Tuesday, April 04, 2006

From the North to the South

Yarn Focus Challenge - Day 5

When I was a little girl, my grandmother took me to an old, old homestead in Rhode Island that belonged to a General. If I remember right, we took a picnic lunch and a blanket and ate on the beautiful green grass, right there at this home. I never paid attention to where we were, or whose house it was, just that it was fun being there with Grandma and eating a picnic lunch on the green grass and seeing the old fashioned ways they did things back then.


Jump about 42 years. Remember in my last blog I said we'd gone to River Street to walk around with the kids? Well, we also walked thru some of the squares and for the first time I decided to read some of the markers. I've been to River Street a gazillion times, but, it seems I never stopped to read any of the Historical Markers. Not sure why, but, Sunday I read one that caught my eye. Just in front of the Historical Marker was a statue that said this General was interred there. Imagine my surprise when it was the same General where Grandma and I had our picnic lunch. His name is Major General Nathaniel Greene and we had our picnic lunch at the Nathaniel Greene Homestead in Powtawmut, Rhode Island. The Statue on River Street is where he's buried, after being called to help General Washington in the American Revolution. I feel a small amount of kindred spririt with this General because, like me, he was born and raised in Rhode Island, then had to go to Georgia to help with the war and died here. I was born and raised in Rhode Island, and, will probably be buried here, in Georgia, too, some day. For those reading this that no longer live where they were born and raised, and where you always assumed you'd stay your whole life, it's kind of meloncholy to read about someone from your home state, buried in the state you moved to. Nathaniel Greene and I have something in common, and I was fascinated enough by him to come home and look him up on the computer and to see if it was actually the same Nathaniel Greene that I remembered from my picnic with Grandma. It was.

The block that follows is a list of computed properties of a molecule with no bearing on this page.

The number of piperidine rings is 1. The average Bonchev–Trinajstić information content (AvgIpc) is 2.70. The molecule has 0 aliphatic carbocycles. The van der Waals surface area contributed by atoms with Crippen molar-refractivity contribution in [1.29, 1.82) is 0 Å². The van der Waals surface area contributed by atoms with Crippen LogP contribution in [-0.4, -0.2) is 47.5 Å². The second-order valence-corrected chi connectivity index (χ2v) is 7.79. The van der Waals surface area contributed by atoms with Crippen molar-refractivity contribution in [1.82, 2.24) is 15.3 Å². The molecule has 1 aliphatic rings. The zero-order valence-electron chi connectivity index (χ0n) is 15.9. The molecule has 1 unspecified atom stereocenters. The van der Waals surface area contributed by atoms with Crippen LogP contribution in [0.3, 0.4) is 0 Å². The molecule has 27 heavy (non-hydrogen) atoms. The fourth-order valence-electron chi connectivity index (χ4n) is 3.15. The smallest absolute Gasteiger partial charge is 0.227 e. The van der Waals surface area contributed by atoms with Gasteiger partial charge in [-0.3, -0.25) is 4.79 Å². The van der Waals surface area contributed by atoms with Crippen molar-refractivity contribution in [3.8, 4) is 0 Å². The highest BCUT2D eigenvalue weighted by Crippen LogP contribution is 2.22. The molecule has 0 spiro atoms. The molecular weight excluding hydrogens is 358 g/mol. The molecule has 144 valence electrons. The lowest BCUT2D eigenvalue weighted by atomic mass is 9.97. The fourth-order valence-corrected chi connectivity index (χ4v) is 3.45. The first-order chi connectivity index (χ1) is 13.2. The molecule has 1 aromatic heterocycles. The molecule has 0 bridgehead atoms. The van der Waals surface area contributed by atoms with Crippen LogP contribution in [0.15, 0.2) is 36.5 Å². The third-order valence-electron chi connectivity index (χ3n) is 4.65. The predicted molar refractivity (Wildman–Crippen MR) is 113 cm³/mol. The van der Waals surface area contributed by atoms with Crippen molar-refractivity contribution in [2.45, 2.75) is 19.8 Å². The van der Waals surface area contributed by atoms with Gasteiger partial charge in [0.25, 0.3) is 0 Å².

So, I'm not the only Rhode Islander that will end up in Georgia. I don't expect to be buried in the middle of a square in Historical Savannah, but, I'll end up in Georgia.

Side Note: I was talking to my Mom while writing this blog entry and she reminded me of something I hadn't thought about in years. My Great Grandmother (Nannie), my Grandmother and my Mother were all members of the Kathryn Littlefield Greene Chapter of the Daughters of the American Revolution. I would have been the 4th generation if I had stayed in Rhode Island.

And, another note. This is so weird, haven't thought of this guys name (Nathaniel Greene) in decades and all in one day I hear or read things that I had not known or had forgotten. There was a little insert in our local paper today about our area. Written in it was a small paragraph that said that Ely Whitney, the inventor of the Cotton Gin, built his gin on Mulberry Plantation in Georgia. Guess who owned the plantation? Major General Nathaniel Greene! Wow! All that in one day.

Oh, and I'm still knitting, about ready to turn the heel on my last Embroidered Leaves Sock. BTB and the Baby Girl are going to Disney World with the band for the weekend so I get to stay home and pug sit, but, I'll have 3 days of uninterupted knitting so plan to start something new. Just not sure what yet.

3 comments:

Mom (a.k.a. Mary Ann) said...

Interesting about Nathaniel Greene. I am a southerner (Texas) who was transported to the North (Ohio) but have returned south to stay. My husband, on the other hand, is like you, a northerner transported to the South. We are a mobile society.

Janice in GA said...

Isn't it weird when synchronicity strikes like that? Fun, but weird.

Rebekah said...

I grew up in Iowa, but deep down and knew I wouldn't stay there forever. My parents encouraged us to spread our wings and go far away from home if we so choosed, as they had done. Only my sister lives in Iowa now. Well out of the kids, my parents are still there.